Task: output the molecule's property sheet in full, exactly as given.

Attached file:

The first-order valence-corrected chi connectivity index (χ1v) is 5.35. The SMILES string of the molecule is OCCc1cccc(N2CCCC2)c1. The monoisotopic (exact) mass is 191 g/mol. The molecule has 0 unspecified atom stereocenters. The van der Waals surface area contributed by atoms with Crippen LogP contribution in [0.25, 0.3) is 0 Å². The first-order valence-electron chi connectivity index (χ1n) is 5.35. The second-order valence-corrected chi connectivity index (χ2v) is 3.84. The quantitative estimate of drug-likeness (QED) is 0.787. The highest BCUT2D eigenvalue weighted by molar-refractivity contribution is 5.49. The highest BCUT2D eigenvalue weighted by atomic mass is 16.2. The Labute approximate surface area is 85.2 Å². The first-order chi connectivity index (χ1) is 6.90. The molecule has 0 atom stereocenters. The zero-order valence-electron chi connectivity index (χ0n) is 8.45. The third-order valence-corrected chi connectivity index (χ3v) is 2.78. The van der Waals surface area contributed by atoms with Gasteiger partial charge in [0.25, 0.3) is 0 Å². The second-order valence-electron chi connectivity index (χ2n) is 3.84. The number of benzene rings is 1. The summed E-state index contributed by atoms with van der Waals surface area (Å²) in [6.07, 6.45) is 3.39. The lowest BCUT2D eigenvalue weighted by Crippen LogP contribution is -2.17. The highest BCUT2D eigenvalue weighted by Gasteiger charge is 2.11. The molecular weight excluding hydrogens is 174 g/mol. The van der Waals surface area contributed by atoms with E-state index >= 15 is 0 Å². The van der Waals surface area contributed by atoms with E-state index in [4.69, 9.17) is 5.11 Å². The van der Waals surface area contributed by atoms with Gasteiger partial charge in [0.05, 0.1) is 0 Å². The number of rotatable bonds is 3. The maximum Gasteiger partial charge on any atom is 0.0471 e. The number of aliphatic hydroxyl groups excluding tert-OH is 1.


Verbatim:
The first-order valence-corrected chi connectivity index (χ1v) is 5.35. The SMILES string of the molecule is OCCc1cccc(N2CCCC2)c1. The monoisotopic (exact) mass is 191 g/mol. The molecule has 0 unspecified atom stereocenters. The van der Waals surface area contributed by atoms with Crippen LogP contribution in [0.25, 0.3) is 0 Å². The first-order valence-electron chi connectivity index (χ1n) is 5.35. The second-order valence-corrected chi connectivity index (χ2v) is 3.84. The quantitative estimate of drug-likeness (QED) is 0.787. The highest BCUT2D eigenvalue weighted by molar-refractivity contribution is 5.49. The highest BCUT2D eigenvalue weighted by atomic mass is 16.2. The Labute approximate surface area is 85.2 Å². The first-order chi connectivity index (χ1) is 6.90. The molecule has 0 atom stereocenters. The zero-order valence-electron chi connectivity index (χ0n) is 8.45. The third-order valence-corrected chi connectivity index (χ3v) is 2.78. The van der Waals surface area contributed by atoms with Gasteiger partial charge in [0.25, 0.3) is 0 Å². The second-order valence-electron chi connectivity index (χ2n) is 3.84. The number of benzene rings is 1. The summed E-state index contributed by atoms with van der Waals surface area (Å²) in [6.07, 6.45) is 3.39. The lowest BCUT2D eigenvalue weighted by Crippen LogP contribution is -2.17. The highest BCUT2D eigenvalue weighted by Gasteiger charge is 2.11. The molecular weight excluding hydrogens is 174 g/mol. The van der Waals surface area contributed by atoms with E-state index >= 15 is 0 Å². The van der Waals surface area contributed by atoms with E-state index in [4.69, 9.17) is 5.11 Å². The van der Waals surface area contributed by atoms with Gasteiger partial charge in [0.05, 0.1) is 0 Å². The number of rotatable bonds is 3. The maximum Gasteiger partial charge on any atom is 0.0471 e. The number of aliphatic hydroxyl groups excluding tert-OH is 1.